5. Above all, sing spiritually. Have an eye to God in every word you sing. Aim at pleasing Him more than yourself, or any other creature. In order to do this, attend strictly to the sense of what you sing, and see that your heart is not carried away with the sound, but offered to God continually; so shall your singing be such as the Lord will approve of here, and reward when he cometh in the clouds of heaven.

Of course, we get a chuckle out of these. But especially #5 – what Wesley writes about hymn-singing is how I feel about worship. “Have an eye to God” in all we do in worship. Aim at pleasing God more than ourselves and more than others in worship. Offer our hearts to God continually. That’s worship.
            It is so easy for us to become consumers of worship just like we consume everything else. It’s easy for us to slip into a “the customer is always right” mindset when we’re worshipping, where we’re the customers and God is the salesclerk. Of course, I want you all to find our worship time together meaningful and engaging. But I want that because I want worship to be a place where God can transform your hearts and souls, where God can invite you into a life of discipleship and you can learn to be ready to respond, “Yes.” Worship is for God. When worship is about something other than giving our hearts to God, it is just another kind of idolatry. Worship is saying yes to God.
            We have two scripture readings today. One we read as a responsive litany in our Call to Worship – from Luke 1. This is commonly known as the Magnificat, for the opening lines of the words of the song Mary sings when she meets with her cousin Elizabeth shortly after finding out from the angel Gabriel that she is pregnant with a child from God. Mary has the opportunity to respond to Gabriel’s news in so many ways, all of which would seem justified. But Mary sings, “My soul magnifies the Lord.” In other words, “My soul exults God.” “My soul worships God.” Far from thinking about how this child she carries will impact her personally, even though her life has been in turmoil, her response to the news from Gabriel is to give herself completely to God and sing with joy, worshiping God for God’s goodness, God’s saving plan for the lowly, the oppressed, the overlooked. Mary doesn’t just say “yes” to God. She says yes with a song, with her whole heart, with joy.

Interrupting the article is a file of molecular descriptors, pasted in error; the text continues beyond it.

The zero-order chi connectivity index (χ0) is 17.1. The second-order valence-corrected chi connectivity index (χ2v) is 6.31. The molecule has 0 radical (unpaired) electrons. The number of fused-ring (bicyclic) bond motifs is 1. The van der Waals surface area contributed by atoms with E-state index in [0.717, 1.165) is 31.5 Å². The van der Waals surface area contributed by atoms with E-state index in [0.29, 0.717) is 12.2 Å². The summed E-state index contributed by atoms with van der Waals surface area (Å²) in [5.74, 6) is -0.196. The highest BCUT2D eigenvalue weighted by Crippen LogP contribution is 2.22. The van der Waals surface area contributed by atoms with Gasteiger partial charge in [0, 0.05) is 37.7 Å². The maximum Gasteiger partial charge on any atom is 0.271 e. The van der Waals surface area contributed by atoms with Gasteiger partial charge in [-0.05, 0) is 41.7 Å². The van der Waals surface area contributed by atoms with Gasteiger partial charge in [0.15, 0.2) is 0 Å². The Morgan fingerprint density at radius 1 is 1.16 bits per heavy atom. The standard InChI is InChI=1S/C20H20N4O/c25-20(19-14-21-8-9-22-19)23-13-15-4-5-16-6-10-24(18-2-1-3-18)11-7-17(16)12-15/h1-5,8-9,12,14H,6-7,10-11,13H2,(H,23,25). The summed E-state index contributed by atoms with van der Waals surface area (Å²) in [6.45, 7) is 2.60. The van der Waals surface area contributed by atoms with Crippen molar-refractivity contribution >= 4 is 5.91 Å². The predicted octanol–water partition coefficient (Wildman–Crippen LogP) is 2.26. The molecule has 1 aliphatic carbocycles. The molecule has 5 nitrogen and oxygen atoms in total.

And then today we get a sneak peek at the Christmas story. The shepherds have no idea what they’re getting into when messengers from heaven break open their night announcing the birth of a savior. But the shepherds don’t ask questions, even though they’re afraid. They just go. They say yes with their actions. And they make haste – they go quickly. They see and are amazed. And they tell everybody everything they’ve seen and heard and been told. And then they get back to work – but they’re praising and glorifying God all along the way. I’m struck by their willingness to get caught up in this story that must have seemed to strange to them. But they say yes, with their whole hearts, with utter joy.  
            As we approach our celebration of the birth of Christ, it can be easy to get caught up in the traditions that we love, the sights and sounds of Christmas, the pageantry, the beauty. We are surrounded by such beauty that it can take your breath away! But let us remember where every symbol, every song, every candle flame points us: they direct us to the manger, to worship God-in-the-flesh. To bring us to cradle so that we might offer our gifts to Jesus. To say, “yes, we’re in,” with our whole hearts. I promise, you’ll get out everything that you put in, and then some. And then some.
            “My soul magnifies the Lord.” “Do not be afraid; for see—I am bringing you good news of great joy for all the people: to you is born this day in the city of David a Savior, who is the Messiah, the Lord.” “Glory to God in the highest heaven, and on earth peace among those whom God favors!” Thanks be to God! Amen.